July 24th is a significant day for members of the Church of Jesus Christ of Latter-day Saints and for the State of Utah. We commemorate the settling of Utah by the Mormon Pioneers, the first of whom arrived in July 1847. The Pioneer Era is generally considered to span from 1847 to 1869 when the Trans- continental Railroad was completed.
Our family has a large and rich pioneer heritage. Our first Eggleston ancestors to come to Utah were Orson Hyde Eggleston and his brother Reuben, along with his wife Emeline and young son.
Orson H. Eggleston
In the summer of 1861, Orson came to Utah with his brother Reuben and his family in the David H. Cannon Company. Bartlett Tripp, who was Company Clerk for the David H. Cannon Pioneer Company in 1861, included a list of company members in his Camp Journal. Listed were Reub. B. Eggleston, wife and 1 child, Orson Eggleston, 4 oxen, 1 cow, 1 wagon. Continue reading
My childhood memories of Memorial Day include traditional visits to “the valley” – Ogden Valley. I remember some visits with Grandpa and Grandma Eggleston on their farm, then after Grandpa passed away we visited Grandma Stella. We would always visit this little Cemetery to put flowers on graves even when there were no living grandparents to visit.
View of Cemetery facing what was Orson H. Eggleston’s farm 2015
The Meadow View Cemetery in Eden, Utah was established on land that was owned by Orson Hyde Eggleston. Orson moved from Ogden to Eden in the fall of 1877, purchasing the home and farm of Richard Ballantyne. In 1882 a committee was formed to pursue the creation of a cemetery, apparently a piece of Orson’s land was offered. There were some issues involved with this as was reported in the Eden Ward records: “Bishop John Farrell stated that he wished to say something in regards to the burying ground for our dead, as the people were not satisfied with it at present. He wished Brother Eggleston to make a statement in regard to the land which had been purchased for that purpose located in his field. He (brother Eggleston) stated that he let the people have the land with the understanding that they pay him $25.00 for the same, which as yet he had never been paid. It was decided that the teachers, in visiting the people, inquire of them if they were willing to buy the land from brother Eggleston and have it fenced in and deed to the people, that they may be sure of a place to bury their dead, and report at the next priesthood meeting what the people are willing to do in regards to this matter.” November 30, 1882 “the committee appointed to see to the grave yard reported their success in purchasing the land for the same and what it would cost to fence it in by itself.”(Melba and Ren Colvin, History of the Eden Ward, Ogden Stake Utah 1877-1977, 1977) Continue reading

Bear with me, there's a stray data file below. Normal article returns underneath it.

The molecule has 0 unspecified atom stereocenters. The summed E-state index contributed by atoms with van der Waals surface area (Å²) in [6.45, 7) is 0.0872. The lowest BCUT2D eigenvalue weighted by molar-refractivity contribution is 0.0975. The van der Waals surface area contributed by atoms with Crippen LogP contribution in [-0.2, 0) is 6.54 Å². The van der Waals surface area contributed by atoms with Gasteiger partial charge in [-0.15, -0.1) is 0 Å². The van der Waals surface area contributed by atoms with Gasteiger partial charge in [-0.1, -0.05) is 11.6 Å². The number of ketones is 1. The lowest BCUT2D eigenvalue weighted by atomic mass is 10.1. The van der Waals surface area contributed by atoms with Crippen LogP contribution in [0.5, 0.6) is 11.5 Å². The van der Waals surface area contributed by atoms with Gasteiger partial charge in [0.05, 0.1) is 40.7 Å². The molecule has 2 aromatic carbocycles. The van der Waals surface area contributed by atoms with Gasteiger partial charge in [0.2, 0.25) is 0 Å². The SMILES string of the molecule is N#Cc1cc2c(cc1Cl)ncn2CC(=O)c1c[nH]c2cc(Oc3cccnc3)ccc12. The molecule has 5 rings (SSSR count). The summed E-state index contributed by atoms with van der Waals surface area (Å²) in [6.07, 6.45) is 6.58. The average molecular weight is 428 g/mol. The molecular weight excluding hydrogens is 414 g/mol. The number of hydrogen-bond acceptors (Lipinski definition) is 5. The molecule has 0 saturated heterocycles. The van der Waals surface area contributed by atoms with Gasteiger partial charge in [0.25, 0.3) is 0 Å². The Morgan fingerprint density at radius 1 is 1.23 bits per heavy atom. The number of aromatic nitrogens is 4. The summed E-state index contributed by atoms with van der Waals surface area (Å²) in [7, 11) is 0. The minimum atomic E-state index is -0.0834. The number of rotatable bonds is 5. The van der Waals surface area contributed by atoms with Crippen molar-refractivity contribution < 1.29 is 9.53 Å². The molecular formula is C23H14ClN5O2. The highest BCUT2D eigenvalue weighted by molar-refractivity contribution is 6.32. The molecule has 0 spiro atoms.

I first became aware of the existence of Mormon Row in 1996. I had done genealogy research for some time and knew that Grandpa and Grandma Eggleston’s first four children were born in Grovont, Wyoming. I had no idea where Grovont was – I don’t think it is on any current maps – just somewhere in the Jackson Hole area. In 1996, my Dad was invited to a Mormon Row Centennial Celebration for descendants of the original homesteaders. The first homestead was granted in 1896. Eventually there were 21 homesteads there.
1918 Map of Mormon Row – Joe Eggleston homestead in the center